Putting competitive pride aside, the Sox might benefit by some losses, since it will give them the go-ahead to pull the plug on 2012 and begin the process of getting ready for 2013 months ahead of schedule.

Shoppach, Sweeney and perhaps a bullpen arm can be auctioned to the highest bidders and prospects won't be needless sacrificed for the illusion of short-term gain.

For once, then, Red Sox and Yankee fans might agree on something, with both sets -- one silently and full of shame, of course -- rooting for the same team and the same result starting Friday night.

As expected, Red Sox send Swihart to Pawtucket

As expected, Red Sox send Swihart to Pawtucket

Blake Swihart wasn't going to win a job. Monday merely made that official.

Swihart was optioned out as the Red Sox made further cuts, sending a player who could still be the Red Sox catcher of the future -- well, one of them anyway -- to Triple-A Pawtucket, where he's expected to work on his receiving.

Swihart hit .325 in 40 Grapefruit League at-bats.

"Had a very strong camp and showed improvements defensively. Swung the bat very well," manager John Farrell told reporters in Florida.  "For the player that he is and the person that he is, you love him as a person. He's a hell of a talented player.

"He made some subtle adjustments with his setup [defensively]. That gave him a different look to pitchers on the mound. Pitchers talked positively about the look that they got from him behind the plate. I think it softened his hands somewhat to receive the ball better. And there were a number of occasions where he was able to get a pitchers' pitch called for a strike, so the presentation of the umpire was a little bit more subtle and consistent then maybe years' past."

Sandy Leon's hot hitting in 2016 earned him an automatic crack at the lead catching spot for this year. Combined with the fact that Christian Vazquez looks great defensively, went deep on Sunday and is out of options, Swihart was the obvious odd man out.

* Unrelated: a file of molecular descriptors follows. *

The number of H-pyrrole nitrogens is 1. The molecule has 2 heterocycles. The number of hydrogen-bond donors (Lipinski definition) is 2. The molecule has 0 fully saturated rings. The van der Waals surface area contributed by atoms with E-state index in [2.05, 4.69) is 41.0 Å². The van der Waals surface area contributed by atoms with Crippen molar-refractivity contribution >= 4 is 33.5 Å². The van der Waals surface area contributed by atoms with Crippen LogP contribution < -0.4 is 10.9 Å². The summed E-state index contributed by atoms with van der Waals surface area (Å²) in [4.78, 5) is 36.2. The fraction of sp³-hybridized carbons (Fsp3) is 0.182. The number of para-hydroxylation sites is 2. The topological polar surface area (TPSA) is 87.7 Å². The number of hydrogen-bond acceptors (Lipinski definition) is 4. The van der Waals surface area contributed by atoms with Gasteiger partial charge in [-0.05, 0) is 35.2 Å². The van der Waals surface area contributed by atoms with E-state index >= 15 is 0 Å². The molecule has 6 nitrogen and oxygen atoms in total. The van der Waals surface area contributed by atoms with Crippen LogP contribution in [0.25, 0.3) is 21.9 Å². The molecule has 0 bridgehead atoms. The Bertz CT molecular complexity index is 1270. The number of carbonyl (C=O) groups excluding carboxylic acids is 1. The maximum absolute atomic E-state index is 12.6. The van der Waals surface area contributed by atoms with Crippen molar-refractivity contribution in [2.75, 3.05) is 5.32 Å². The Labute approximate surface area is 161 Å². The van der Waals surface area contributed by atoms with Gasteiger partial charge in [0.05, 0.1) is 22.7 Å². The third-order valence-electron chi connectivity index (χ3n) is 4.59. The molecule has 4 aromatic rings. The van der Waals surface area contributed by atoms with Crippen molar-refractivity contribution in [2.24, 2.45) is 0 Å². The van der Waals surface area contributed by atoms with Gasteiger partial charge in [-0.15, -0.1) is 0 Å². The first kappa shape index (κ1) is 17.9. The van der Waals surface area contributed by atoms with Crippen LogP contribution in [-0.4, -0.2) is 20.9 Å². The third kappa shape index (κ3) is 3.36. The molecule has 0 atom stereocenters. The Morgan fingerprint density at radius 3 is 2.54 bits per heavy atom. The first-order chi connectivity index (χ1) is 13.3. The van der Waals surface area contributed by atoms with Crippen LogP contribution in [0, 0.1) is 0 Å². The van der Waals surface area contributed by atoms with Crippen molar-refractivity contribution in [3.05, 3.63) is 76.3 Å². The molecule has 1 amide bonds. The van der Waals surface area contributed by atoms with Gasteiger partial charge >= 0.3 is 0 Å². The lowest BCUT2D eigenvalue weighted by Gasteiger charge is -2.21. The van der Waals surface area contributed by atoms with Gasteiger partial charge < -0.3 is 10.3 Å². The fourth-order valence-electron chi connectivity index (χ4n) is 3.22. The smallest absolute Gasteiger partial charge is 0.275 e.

He had options, the others didn't.

Deven Marrero was also optioned to Pawtucket. Sam Travis -- who, like Swihart, could break camp with the 2018 team -- was reassigned to minor-league camp, as was catcher Dan Butler.

The Sox have 38 players left in camp, 32 from the 40-man roster.

Red Sox reliever Tyler Thornburg likely headed to disabled list

Red Sox reliever Tyler Thornburg likely headed to disabled list

Righty Tyler Thornburg seems a guarantee to join David Price on the disabled list to start the season.

Thornburg, the biggest acquisition Red Sox president of baseball operations Dave Dombrowski made for the bullpen this winter, was scratched Monday because of a spasm in his upper right trapezius — not a great sign for a pitcher who already had throwing shoulder issues this spring.

Sox manager John Farrell told reporters in Florida the spasm was “not shoulder related.”  But the trap, a large muscle along the neck and back, does extend to the shoulder blade.

Dombrowski told reporters it is most likely that Thornburg starts the year on the disabled list. More is expected to be known Tuesday, possibly after an MRI.

Robby Scott could be a replacement for Thornburg. If so, the Sox would likely have three lefties in the bullpen, along with Fernando Abad and Robbie Ross Jr.

"Possibly. Possibly," Dombrowski said of Scott. “We still have to make those decisions. But possibly.”

Dombrowski didn’t indicate a desire to go outside the organization for now.

Thornburg had barely enough time to get ready for Opening Day prior to Monday’s setback. If he indeed starts the season on the DL, Joe Kelly would be the eighth-inning reliever for the Sox — a role Kelly was headed for anyway given Thornburg’s shaky spring.

Thornburg, 28, had a 2.15 ERA last season for the Brewers. The Sox picked him up at the winter meetings in a deal that sent Travis Shaw and prospects to the Milwaukee Brewers.